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- April 18th, 2016 Posted in Uncategorised

18 April 2015 – Airbus Defence and Space, the world’s second largest space company, will supply its highest-precision Fiber Optic Gyro Unit (FOG) for a mission led by the American, French, Canadian, and UK Space agencies, NASA, CNES, CSA, and UKSA, that will launch in 2020 to study Earth’s surface water.

Through a contract signed recently between Airbus Defence and Space and NASA‘s Jet Propulsion Laboratory, the gyro will be integrated at the heart of the KaRIn (Ka-band Radar Interferometer) instrument.

“This is a new milestone in the Astrix® family success story. Future US missions will deploy versions of the Astrix® Series products – Astrix®120, Astrix®200 and Astrix®1090,” said Jean-Pierre Domenget, Head of Space Equipment. “The Astrix®200 design uses the Fiber Optic Gyro technology that can be integrated into the heart of the Instrument without creating thermal or mechanical distortions. The high-precision Astrix®200 gyro will measure the roll parameters which will enhance the performance of the instrument that measures water surface height,” Domenget added.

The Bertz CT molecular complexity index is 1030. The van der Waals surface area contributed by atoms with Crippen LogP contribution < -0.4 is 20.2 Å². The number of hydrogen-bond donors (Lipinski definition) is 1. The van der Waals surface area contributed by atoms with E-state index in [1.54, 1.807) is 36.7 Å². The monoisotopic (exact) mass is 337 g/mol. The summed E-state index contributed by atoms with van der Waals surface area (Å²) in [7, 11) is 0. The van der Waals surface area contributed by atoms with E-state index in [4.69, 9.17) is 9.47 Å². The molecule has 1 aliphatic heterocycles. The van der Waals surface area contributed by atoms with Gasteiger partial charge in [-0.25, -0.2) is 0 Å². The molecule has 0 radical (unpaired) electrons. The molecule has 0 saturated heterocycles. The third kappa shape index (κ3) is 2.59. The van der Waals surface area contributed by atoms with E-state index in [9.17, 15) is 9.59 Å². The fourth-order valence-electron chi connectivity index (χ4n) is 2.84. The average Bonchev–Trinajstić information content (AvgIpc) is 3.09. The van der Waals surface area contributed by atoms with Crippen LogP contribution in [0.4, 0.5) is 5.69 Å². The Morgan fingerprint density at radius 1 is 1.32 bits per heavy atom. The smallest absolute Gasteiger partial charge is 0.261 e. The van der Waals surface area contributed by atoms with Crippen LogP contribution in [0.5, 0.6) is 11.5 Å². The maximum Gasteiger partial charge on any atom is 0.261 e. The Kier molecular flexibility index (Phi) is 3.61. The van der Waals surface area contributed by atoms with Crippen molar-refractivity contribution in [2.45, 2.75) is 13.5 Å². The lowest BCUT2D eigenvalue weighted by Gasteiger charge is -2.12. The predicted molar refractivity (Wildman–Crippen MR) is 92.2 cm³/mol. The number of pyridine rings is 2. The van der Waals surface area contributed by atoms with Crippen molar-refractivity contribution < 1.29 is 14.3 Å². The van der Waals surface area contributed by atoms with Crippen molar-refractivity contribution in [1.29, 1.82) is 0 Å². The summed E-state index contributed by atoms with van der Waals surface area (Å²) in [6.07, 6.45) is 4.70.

Airbus Defence and Space’s Astrix® family of Fiber Optic Gyros supplies very high accuracy rotation rate data with extremely low noise, crucial for space systems stabilization, pointing, and attitude control. Developed in cooperation with iXSea, the state-of-the-art Astrix® products provide the highest performances on the market. Together with high-reliability, more than 15 years of continuous operation, low power consumption, low mass, quick start and versatile interfaces, they are ideally suited to any space application, from Earth observation to telecommunications satellites. The Astrix® products have already accumulated flight heritage of one million hour in orbit (as of end 2015) and have been selected by 10 customers worldwide. Airbus Defence and Space continues to develop innovative guidance, navigation and control solutions including the new Astrix®1090 NEO that will provide telecommunications level performance while significantly reducing a satellite’s equipment cost.

The Surface Water and Ocean Topography (SWOT) mission aims to provide a better understanding of the world’s oceans and terrestrial surface waters. U.S., French and Canadian oceanographers and hydrologists, together with international partners, have joined forces to develop this new space mission to carry out the first global survey of Earth’s surface water, observe ocean surfaces in fine detail, and measure how bodies of water change over time.